Introduction | Late Baroque | Classical
More sophisticated diplomatic relations between states in the late Baroque era resulted in a time of relative peace â€“ for a short period at least â€“ during which the arts flourished. As in the Renaissance and early Baroque eras, writers, artists and musicians turned to the classical antiquity of Greece and Rome for their standards and their inÂspiration.
At the same time, a new interest in realism in the arts spread across Europe. The rise of printing meant that new ideas were disseminated rapidly to increasingly literate populations, and many standard musical forms, most notably opera, underwent a rush of development. Then came the War of the Austrian Succession, bringing such development to a temporary halt as the music of the period became propagandist in nature, or was forced to take a back seat while money and attention were focused on more pressing matters.
During the eighteenth century, European rulers made a deliberate attempt to emulate the image-building and self-aggrandizement that had characterized the court of Louis XIV. Using Versailles (created by Louis le Vau, Charles Le Brun and AndrĂ© le NĂ´tre) as a model, kings and princes created handsome new residences containing suites of grand staterooms and surrounded by formal gardens. The paintings on the walls and ceilings of the various apartments, often by distinguished Italian artists such as Giovanni Battista Tiepolo and Sebastiano Ricci, celebrated rulersâ€™ achievements, ancestors or the virtues they purported to uphold. Such palaces were intended to act as showcases for their occupants, displaying them as sovereigns endowed with good taste as well as power and money.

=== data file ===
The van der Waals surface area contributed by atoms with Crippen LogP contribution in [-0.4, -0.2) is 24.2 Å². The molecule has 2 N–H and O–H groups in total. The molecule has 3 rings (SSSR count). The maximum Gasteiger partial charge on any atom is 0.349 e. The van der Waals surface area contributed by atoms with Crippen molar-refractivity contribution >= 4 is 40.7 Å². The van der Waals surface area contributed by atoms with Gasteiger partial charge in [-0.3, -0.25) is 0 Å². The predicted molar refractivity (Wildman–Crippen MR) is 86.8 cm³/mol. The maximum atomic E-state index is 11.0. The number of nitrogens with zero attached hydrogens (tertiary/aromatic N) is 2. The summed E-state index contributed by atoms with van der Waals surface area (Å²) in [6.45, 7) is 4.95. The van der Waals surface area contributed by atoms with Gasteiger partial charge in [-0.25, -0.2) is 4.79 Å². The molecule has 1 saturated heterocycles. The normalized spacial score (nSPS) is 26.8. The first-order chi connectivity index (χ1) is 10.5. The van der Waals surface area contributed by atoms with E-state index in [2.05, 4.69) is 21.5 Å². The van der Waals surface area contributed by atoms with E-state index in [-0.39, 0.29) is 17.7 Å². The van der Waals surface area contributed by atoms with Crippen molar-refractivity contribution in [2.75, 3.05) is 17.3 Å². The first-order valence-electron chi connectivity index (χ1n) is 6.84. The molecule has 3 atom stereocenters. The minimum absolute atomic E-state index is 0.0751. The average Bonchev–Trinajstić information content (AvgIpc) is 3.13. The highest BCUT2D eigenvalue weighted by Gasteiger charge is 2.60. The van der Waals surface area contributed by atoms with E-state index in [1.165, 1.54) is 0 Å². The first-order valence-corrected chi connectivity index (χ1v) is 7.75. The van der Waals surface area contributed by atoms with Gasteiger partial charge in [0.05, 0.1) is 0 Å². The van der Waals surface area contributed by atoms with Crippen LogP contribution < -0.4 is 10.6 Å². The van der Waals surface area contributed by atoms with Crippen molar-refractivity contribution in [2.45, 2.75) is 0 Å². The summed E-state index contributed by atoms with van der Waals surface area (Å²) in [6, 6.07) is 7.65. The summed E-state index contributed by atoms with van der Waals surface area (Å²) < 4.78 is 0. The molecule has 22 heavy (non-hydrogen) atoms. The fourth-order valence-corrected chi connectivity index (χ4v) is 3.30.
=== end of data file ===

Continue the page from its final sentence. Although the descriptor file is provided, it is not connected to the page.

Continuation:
Music provided an important indicator of taste, wealth and social status during this period â€“ whether it was professional court opera performances in the princeâ€™s private chapel or in semi-amateur performances, where members of the royal or noble family took part, assisted by professional musicians. Almost every composer of any note found himself attached to a court establishment of some sort. Johann Sebastian Bach (1685â€“1750) spent several years as Kapellmeister (music director) to Prince Leopold of Anhalt-CĂ¶then, and George Frideric Handel (1685â€“1759) wrote various important works for the Duke of Chandos. Domenico Scarlatti (1685â€“1757) spent most of his career in the service of Princess Maria Barbara of Portugal, later queen of Spain, and many of the major works of Antonio Caldara (1670â€“1736) were written for the Imperial chapel and court theatre in Vienna.
However talented, though, and however highly regarded their skill by their patrons and others, composers such as these were frequently treated as little better than talented servants, subject to the whims and high-handedness of their employers and expected to wear a uniform. This subservient position remained a standard feature of a musicianâ€™s life at court (with the exception of Handel) until the end of the eighteenth century, when the French Revolution undermined aristocratic assumptions of power, and Romanticismâ€™s subsequent glorification of the artist helped to elevate the status of composers and performers.
Alongside the grandeur of the European courts came...
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